This paper reflects on the methodology and preliminary findings of an evolving project that seeks to understand how life and social character of China’s political elite changed around the eleventh century, with the aid of computational methods of data mining and visualization. Despite long-standing scholarly interest in the past decades, the overwhelming corpus of biographical materials has limited the scope of existing scholarship to case studies of a special group of the elite (e.g., grand councilors) or the elites of a particular region, which repeatedly raises concerns over the possibility of generalization. The present project addresses this issue by analyzing thousands of tomb inscriptions, which has recently become available as digital texts. It makes use of computer-assisted data mining techniques, based on regular expressions, to mark up and extract data from these texts and then projects them on spatial (ArcGIS) and network analysis (Gephi) platforms. This paper reflects upon the methodology of this project at its early stage, the challenges it faces, and presents preliminary findings. With a series of visual representations, it shows the changing patterns of marriage and epistolary networks of civil officials in this transitional period and their growing tendency to build a power base around their hometowns instead of in the capital.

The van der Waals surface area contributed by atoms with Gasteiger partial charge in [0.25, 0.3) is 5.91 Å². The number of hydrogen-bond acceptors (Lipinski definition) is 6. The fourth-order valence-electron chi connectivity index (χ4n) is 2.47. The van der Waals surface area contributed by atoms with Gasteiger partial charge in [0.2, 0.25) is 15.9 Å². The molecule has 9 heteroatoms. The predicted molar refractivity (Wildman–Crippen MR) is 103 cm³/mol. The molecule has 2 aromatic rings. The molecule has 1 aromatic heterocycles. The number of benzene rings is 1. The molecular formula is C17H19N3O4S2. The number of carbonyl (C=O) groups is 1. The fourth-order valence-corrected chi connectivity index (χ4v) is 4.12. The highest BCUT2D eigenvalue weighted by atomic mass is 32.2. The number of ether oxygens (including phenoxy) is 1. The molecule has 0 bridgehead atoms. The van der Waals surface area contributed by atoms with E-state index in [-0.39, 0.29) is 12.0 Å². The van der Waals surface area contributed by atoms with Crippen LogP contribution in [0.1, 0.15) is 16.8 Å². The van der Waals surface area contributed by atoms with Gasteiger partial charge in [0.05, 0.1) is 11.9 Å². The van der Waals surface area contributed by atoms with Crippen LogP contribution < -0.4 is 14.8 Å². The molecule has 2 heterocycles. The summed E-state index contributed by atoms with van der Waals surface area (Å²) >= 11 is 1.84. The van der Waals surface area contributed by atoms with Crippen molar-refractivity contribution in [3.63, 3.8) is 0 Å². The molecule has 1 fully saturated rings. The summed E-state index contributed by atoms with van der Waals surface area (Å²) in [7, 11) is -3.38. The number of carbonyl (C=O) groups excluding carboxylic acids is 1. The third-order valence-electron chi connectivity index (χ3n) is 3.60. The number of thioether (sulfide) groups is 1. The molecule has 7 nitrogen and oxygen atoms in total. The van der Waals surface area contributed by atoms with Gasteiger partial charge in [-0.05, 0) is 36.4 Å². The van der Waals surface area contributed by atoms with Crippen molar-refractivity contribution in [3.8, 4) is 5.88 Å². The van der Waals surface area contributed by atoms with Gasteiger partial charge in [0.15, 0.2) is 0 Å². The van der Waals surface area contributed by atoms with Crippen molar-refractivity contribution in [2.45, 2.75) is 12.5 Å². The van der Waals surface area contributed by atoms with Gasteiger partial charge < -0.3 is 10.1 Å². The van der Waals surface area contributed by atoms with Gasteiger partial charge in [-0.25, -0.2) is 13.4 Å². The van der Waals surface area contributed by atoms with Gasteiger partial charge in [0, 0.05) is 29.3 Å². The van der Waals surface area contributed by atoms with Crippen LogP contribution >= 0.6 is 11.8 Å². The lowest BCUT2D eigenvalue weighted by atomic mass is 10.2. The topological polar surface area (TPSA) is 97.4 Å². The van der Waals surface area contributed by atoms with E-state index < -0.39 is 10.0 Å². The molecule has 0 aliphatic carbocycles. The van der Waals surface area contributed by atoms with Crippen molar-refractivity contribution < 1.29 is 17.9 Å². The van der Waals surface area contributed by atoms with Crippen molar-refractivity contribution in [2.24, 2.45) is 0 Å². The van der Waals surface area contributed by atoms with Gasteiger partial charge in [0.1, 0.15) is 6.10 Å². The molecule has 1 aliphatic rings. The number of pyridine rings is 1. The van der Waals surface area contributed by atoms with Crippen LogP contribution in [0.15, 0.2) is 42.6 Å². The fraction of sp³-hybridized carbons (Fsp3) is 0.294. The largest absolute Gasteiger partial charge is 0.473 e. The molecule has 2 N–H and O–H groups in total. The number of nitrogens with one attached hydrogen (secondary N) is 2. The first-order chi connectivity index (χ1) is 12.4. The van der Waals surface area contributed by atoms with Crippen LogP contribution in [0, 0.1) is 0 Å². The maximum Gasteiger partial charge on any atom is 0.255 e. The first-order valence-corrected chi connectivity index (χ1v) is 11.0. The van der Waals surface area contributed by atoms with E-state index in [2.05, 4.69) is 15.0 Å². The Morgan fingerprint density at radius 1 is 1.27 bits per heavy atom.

Song Chen received his Ph.D. in East Asian Languages and Civilizations from Harvard in 2011. Since then, he has been an Assistant Professor of Chinese History at Bucknell University. Dr. Chen is on leave this year and taking up a visiting position at Harvard in the spring, where he’s offering a course titled “Chinese History in the Digital Age”, which explores what historians and literature scholars may accomplish with digital tools. In addition, Dr. Chen sits on the steering committee of the China Institute at Bucknell, as well as the steering committee of the China Biographical Database (CBDB) project.